It’s a sad state of affairs for the G9 currencies versus the behemoth of their group, the US Dollar. So far this week, the US Dollar has continued its advance to supremacy over its highly liquid, yet less heavily traded, 9 colleagues. Between the 13th and 19th of November, the US Dollar was the only G-10 currency that saw investors add to their net long positioning within foreign exchange markets. The Dollar over this period has been supported by continued uncertainty in the trade war negotiations between the United States and China. Last night’s signing of the Hong Kong act into law by President Trump threatens to prolong those tensions and consequently sustain USD strength.
Those currencies that have seen net short movements in speculative non-commercial positions include the Euro, the Pound, the Yen, the Aussie, New Zealand and Canadian dollars, the Franc and the Norwegian/Swedish Krona. The most severe movement within the G10 space was a 6.5% reduction in open interest within the Canadian Dollar. CAD slipped back to 17% net long positioning versus 23.5% of open interest the week before. The measures of open interest in this ‘CFTC’ data represent the net directional positioning of speculative investments. A net 17% long position therefore means that when the volume of shorts has matched the mass of long positions there remains 17 Pound in every 100 of the open market interest (those participants that have put their money where their mouth is) betting on a rise in that currency.
The dissipating momentum in the Canadian Dollar is driven by the monetary policy u-turn by central bank governor, Steven Poloz. Whilst the data does not yet account for the hawkish monetary policy speech given by the governor late last week, the severe position adjustment has caused the Loonie to fall by a couple of cents versus the Greenback in the past few weeks. If you recall a few weeks ago when we wrote about the emergence of CAD as the highest yielding G-10 currency on the eve of the Federal Reserve’s move to cut rates, it’s easy to see that the fall from grace is one purely of monetary policy and specifically interest rate expectations.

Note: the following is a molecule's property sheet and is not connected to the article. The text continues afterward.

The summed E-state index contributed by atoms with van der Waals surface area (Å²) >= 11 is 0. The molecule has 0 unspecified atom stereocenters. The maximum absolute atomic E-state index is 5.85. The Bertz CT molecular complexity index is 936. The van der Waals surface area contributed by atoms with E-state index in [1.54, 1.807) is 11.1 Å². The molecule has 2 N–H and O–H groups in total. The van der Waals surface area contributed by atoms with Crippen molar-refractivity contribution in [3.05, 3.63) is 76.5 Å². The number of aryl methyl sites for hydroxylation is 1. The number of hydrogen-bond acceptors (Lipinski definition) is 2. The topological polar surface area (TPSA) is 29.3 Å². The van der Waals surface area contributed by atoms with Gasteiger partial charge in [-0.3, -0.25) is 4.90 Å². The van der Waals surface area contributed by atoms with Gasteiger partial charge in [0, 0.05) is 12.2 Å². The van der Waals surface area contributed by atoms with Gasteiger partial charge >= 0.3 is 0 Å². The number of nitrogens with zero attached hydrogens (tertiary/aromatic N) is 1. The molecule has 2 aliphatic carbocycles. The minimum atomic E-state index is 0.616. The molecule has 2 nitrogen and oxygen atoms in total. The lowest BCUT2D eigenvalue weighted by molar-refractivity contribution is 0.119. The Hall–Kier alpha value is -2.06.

Other commodity currencies that sit beside the Canadian currency saw investors cast a shadow over their outlook too. The Aussie and Kiwi Dollar took beatings to their positioning by 1.9% and 2.4% respectively. The general risk off tone surrounding foreign exchange markets isn’t limited to Dollar outperformance, it’s also symptomatic of a low volatility environment. So what do we need to kick the life back into foreign exchange?
Volatility has historically been driven by divergence in central bank policies across the globe. Right now, given a global slowdown and deteriorating terms of trade, monetary conditions throughout the globe are becoming looser, resulting in a general lack of movement. There are concerns that I for one share that the indebtedness of the global economy renders this systemic rather than situational, however, a divergence in policy and economic fortune will still warm up FX markets. We therefore need something to move the dial.
I offer you Monday 16th December. CLEAR. On this day, we will have learned the fate of the UK General election and therefore probably Brexit, the first monetary policy decision of Christine Lagarde will have shown us the fate of Eurozone monetary policy, and we will have learned, by the 15th of December, whether President Donald Trump will let China off of 15% tariffs on USD 160bn of Chinese imports. This date should be the first trading day of a new path to global (dis)resolution and even pave the way for diverging economic and therefore monetary fortunes.
Discussion and Analysis by Charles Porter
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